For several years I have written about the Arab Spring and how we observed the outcry of the citizenry of various countries go to the streets and orchestrated the downfalls of dictatorial regimes.  Initially the fall came from public unrest but with very little violence.  Later collapses such as Libya and now Syria were horribly violent.

Several things were present that led to the downfalls.  First, the outpouring of citizen support. The streets filled with thousands of vocal protestors that wanted a change in the leadership of their country.  Secondly, multimedia was present and used as a new tool of revolution. Marches could be coordinated, protest gatherings announced and calls for change could be tweeted, emailed and broadcast around the world at the speed of light.

Over the past several weeks we have witnessed in Louisiana our own version of Arab Spring.  No, Louisiana did not take to the streets to make a change in government.  Nor was there a call out in social media to change anything.   What happened was that there was a public outcry to maintain what was in place and maintain an icon to the state and much to the amazement of thousands across the country; it worked.  This revolution took place not on the steps of our great state capital or in the hallowed halls of the State Supreme Court or in the streets of historic New Orleans.  Instead it took place at the Flagship University of Louisiana, LSU.  The LSU athletic department has had its’ Arab Spring. Regardless of whether the reader believes that Les Miles should leave LSU as the head coach or if he should remain the amazing thing is that Louisiana and the Nation insured that he would remain and the athletic establishment at LSU relented to public pressure.

When number two ranked LSU visited number three ranked Alabama, it was apparent that LSU was not ready for what Alabama threw at them.  This continued for the next two games and after two losses the rumors began to circulate that Les Miles was on the chopping block.  Chopping block, after two losses?  Then after loss three, it appeared that the rumors were founded.  As cameras zoomed in on Miles on the sideline his face disclosed a look of reality, his games at LSU were numbered.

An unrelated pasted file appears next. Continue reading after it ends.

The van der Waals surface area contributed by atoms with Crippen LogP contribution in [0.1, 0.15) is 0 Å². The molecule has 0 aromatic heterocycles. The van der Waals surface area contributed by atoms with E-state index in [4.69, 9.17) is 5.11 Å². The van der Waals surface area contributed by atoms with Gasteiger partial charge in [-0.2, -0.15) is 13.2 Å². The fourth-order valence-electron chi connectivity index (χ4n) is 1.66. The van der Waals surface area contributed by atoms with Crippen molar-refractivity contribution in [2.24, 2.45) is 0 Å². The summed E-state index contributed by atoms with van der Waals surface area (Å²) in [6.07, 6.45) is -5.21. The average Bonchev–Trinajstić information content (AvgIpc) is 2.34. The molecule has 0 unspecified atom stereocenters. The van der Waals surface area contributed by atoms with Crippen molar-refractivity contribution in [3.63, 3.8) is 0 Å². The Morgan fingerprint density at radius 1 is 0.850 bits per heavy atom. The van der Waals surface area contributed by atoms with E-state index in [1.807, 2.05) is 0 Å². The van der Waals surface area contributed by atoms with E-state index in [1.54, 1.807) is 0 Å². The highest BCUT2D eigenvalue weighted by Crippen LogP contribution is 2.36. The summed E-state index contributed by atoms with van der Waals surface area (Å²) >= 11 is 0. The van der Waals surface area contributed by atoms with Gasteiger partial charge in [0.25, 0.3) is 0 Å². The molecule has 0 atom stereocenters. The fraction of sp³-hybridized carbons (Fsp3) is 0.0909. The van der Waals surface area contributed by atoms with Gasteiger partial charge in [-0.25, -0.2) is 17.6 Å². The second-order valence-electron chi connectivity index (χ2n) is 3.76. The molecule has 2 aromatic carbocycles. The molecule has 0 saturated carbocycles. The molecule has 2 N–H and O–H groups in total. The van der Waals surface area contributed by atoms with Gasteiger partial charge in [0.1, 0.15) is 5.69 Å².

There are coaches all over the country that are dedicated to the sport but few if any are as dedicated to a University as Miles was for Louisiana State.  When Michigan, Miles beloved alma mater, approached him with a head coaching offering Miles turned down the offer in favor of remaining at LSU.  He did so not because be needed to stay, he did so because he wanted to stay.  If you listened to his interviews over the years during his time at LSU it was apparent that he embraced the history, the magic, the mystic that is only LSU. He respected and defended his players.  He spoke of them with admiration.  LSU was about to lose both a head coach, an ambassador for the school and a mentor to the youth.

Then LSUs version of the Arab spring began.  Leaks from the athletic department and vocal pompous administrators made is clear that Miles would be gone.    LSU’s public affairs did nothing to quell the rumors and perception become reality.  Money was available to buy out the contract and Miles was going to leave.  The common LSU sports fanatic would not have it nor would the commentators from the national media.

Kirk Herbstreit commented on the absurdity of terminating Miles.  Then on the day that was to be Miles last day wearing purple and gold, ESPN Sports Day took the LSU athletic administration to task as the panel questioned the wisdom of releasing Miles.  Tweets were rampant as social media had weighted in.  Louisiana governor Bobby Jindal Tweeted his support for Miles.  The LSU athletic department remained mute as it weighed its official decision.  Then the fans finally spoke with a vengeance. For years Miles entered Tiger Stadium to be with his seniors on Senior night.  This year would be different as the fans erupted when Miles entered the stadium and chants of his name filled the evening much like the crowds deafened the night skies in Cairo during Egypt’s Arab spring.  Then during the game Shaquille O’Neal was interviewed, went to the defense of Miles and chastised the athletic department.

When the game ended it was gratifying to see the team carry Miles off the field. The fans had spoken, many of the boosters had spoken, the team had spoken and finally the athletic department spoke.  Miles would remain and the LSU version of the Arab Spring had taken place.

Now the ball is in Coach Miles court. Support like this only comes around once.  It’s time to take full advantage of the talent available at LSU.


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